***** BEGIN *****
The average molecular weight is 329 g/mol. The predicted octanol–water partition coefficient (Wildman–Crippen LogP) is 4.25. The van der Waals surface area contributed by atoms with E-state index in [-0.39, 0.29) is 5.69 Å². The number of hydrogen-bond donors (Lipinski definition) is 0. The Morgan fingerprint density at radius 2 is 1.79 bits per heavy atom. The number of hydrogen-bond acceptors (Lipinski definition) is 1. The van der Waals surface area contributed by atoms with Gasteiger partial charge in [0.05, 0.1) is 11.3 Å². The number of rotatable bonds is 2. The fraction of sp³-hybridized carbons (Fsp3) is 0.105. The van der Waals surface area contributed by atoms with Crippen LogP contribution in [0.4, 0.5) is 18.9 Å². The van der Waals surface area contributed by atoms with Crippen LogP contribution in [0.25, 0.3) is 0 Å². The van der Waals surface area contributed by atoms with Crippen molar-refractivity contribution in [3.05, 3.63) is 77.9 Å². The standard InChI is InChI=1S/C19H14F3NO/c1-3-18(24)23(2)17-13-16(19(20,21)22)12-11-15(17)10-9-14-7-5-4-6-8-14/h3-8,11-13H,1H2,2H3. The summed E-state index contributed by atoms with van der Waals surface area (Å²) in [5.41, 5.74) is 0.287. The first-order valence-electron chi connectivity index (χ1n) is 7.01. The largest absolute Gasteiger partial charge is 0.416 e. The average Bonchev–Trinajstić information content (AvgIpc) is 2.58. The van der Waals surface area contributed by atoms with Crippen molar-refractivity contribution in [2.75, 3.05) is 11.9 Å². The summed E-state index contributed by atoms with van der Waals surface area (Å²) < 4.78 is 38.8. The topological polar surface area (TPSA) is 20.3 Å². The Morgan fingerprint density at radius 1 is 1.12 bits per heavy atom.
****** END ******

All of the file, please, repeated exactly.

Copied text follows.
The average molecular weight is 329 g/mol. The predicted octanol–water partition coefficient (Wildman–Crippen LogP) is 4.25. The van der Waals surface area contributed by atoms with E-state index in [-0.39, 0.29) is 5.69 Å². The number of hydrogen-bond donors (Lipinski definition) is 0. The Morgan fingerprint density at radius 2 is 1.79 bits per heavy atom. The number of hydrogen-bond acceptors (Lipinski definition) is 1. The van der Waals surface area contributed by atoms with Gasteiger partial charge in [0.05, 0.1) is 11.3 Å². The number of rotatable bonds is 2. The fraction of sp³-hybridized carbons (Fsp3) is 0.105. The van der Waals surface area contributed by atoms with Crippen LogP contribution in [0.4, 0.5) is 18.9 Å². The van der Waals surface area contributed by atoms with Crippen LogP contribution in [0.25, 0.3) is 0 Å². The van der Waals surface area contributed by atoms with Crippen molar-refractivity contribution in [3.05, 3.63) is 77.9 Å². The standard InChI is InChI=1S/C19H14F3NO/c1-3-18(24)23(2)17-13-16(19(20,21)22)12-11-15(17)10-9-14-7-5-4-6-8-14/h3-8,11-13H,1H2,2H3. The summed E-state index contributed by atoms with van der Waals surface area (Å²) in [5.41, 5.74) is 0.287. The first-order valence-electron chi connectivity index (χ1n) is 7.01. The largest absolute Gasteiger partial charge is 0.416 e. The average Bonchev–Trinajstić information content (AvgIpc) is 2.58. The van der Waals surface area contributed by atoms with Crippen molar-refractivity contribution in [2.75, 3.05) is 11.9 Å². The summed E-state index contributed by atoms with van der Waals surface area (Å²) < 4.78 is 38.8. The topological polar surface area (TPSA) is 20.3 Å². The Morgan fingerprint density at radius 1 is 1.12 bits per heavy atom.